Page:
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NEVADA CITY, Calif. April 6, 2018 – The number of homeless individuals in Nevada County decreased slightly in 2018 compared to the previous year, according to county results from the annual point-in-time count published today by the Homeless Resource Council of the Sierras. HRCS is the lead agency in the region’s Homeless Continuum of Care, composed of numerous local government and nonprofit agency partners in Nevada and Placer Counties.

A total of 272 homeless individuals were counted across Nevada County, from Grass Valley to the Town of Truckee. The count surveyed both unsheltered and sheltered individuals and was conducted by volunteers and county staff for the night of Jan. 24. By comparison, 371 homeless individuals were identified in the 2017 count.

“We are encouraged to see signs that the efforts we’ve made around housing, along with comprehensive services to address barriers from mental health challenges to substance use, appear to be bearing fruit,” said Leslie Brewer, board president of the Homeless Resource Council of the Sierras.

January marked the launch of Coordinated Entry, a telephone gateway to housing resources for homeless people who can connect through 2-1-1 or calling 877-847-0499. The Grass Valley nonprofit, Connecting Point, has fielded 543 Coordinated Entry calls as of February 28th.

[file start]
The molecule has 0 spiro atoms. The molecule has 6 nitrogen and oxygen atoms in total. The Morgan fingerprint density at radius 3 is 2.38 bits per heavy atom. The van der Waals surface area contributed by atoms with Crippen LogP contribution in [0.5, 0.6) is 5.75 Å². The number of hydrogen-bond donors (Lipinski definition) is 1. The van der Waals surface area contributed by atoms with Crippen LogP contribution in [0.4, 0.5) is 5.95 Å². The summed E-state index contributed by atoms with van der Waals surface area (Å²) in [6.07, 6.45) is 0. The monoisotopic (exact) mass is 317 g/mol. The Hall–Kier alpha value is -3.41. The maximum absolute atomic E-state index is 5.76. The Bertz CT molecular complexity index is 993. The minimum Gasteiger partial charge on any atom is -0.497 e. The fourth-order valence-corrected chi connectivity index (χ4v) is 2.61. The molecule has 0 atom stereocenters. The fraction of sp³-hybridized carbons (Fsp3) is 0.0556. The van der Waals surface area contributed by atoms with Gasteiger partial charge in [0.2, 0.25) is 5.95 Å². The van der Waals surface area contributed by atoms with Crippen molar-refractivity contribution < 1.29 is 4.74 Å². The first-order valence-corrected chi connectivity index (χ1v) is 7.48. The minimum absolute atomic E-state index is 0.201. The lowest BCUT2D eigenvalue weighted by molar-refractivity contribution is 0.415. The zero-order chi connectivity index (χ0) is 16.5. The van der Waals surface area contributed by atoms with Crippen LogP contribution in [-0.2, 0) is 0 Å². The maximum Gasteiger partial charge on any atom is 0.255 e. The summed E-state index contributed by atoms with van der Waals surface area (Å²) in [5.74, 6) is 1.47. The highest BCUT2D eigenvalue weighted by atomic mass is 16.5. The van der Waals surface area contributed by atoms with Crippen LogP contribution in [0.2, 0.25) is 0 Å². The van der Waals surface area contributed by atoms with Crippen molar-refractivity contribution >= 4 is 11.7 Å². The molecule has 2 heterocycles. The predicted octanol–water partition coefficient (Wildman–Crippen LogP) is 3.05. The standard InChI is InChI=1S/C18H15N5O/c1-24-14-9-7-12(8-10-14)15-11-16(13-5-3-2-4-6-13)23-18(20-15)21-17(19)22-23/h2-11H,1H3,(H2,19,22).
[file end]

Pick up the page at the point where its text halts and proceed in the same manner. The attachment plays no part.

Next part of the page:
The Nevada County Board of Supervisors has prioritized and provided additional funding for housing and homelessness and conducted and facilitated community meetings with stakeholders, elected officials, and service providers in an effort to identify gaps in services and improve service delivery.

The Nevada County Health and Human Services Agency created a new position, Housing Resources Manager, drafted a plan to address homelessness, and reenergized the coordination of services through the local Continuum of Care.

In 2017, the Nevada County Behavioral Health Department (NCBHD), utilizing multiple funding streams, was able to expand its partnership with Nevada County Housing Development Corporation (NCHDC) to increase the number of units available to individuals experiencing homelessness and mental illness.

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Of adults who responded to detailed survey questions, 44 percent were chronically homeless. 35 percent reported having a serious mental illness, and 22 percent had a substance use disorder.

Of those who responded to the survey question, 66% stay in Nevada County because they are originally from the area or want to be close to family. 54% of survey respondents lived in Nevada County for five years or longer prior to becoming homeless.

Point-in-time counts are snapshots from a single day that can be used to approximate broad trends, and are not meant to be a comprehensive measure of an area’s homeless population.

Typically, they are viewed as undercounts for a community’s yearly overall homeless population because many people may move in and out of homelessness throughout the year.

For more information on the 2018 Nevada County Point In Time Results, please visit https://www.mynevadacounty.com/2413/Better-Together.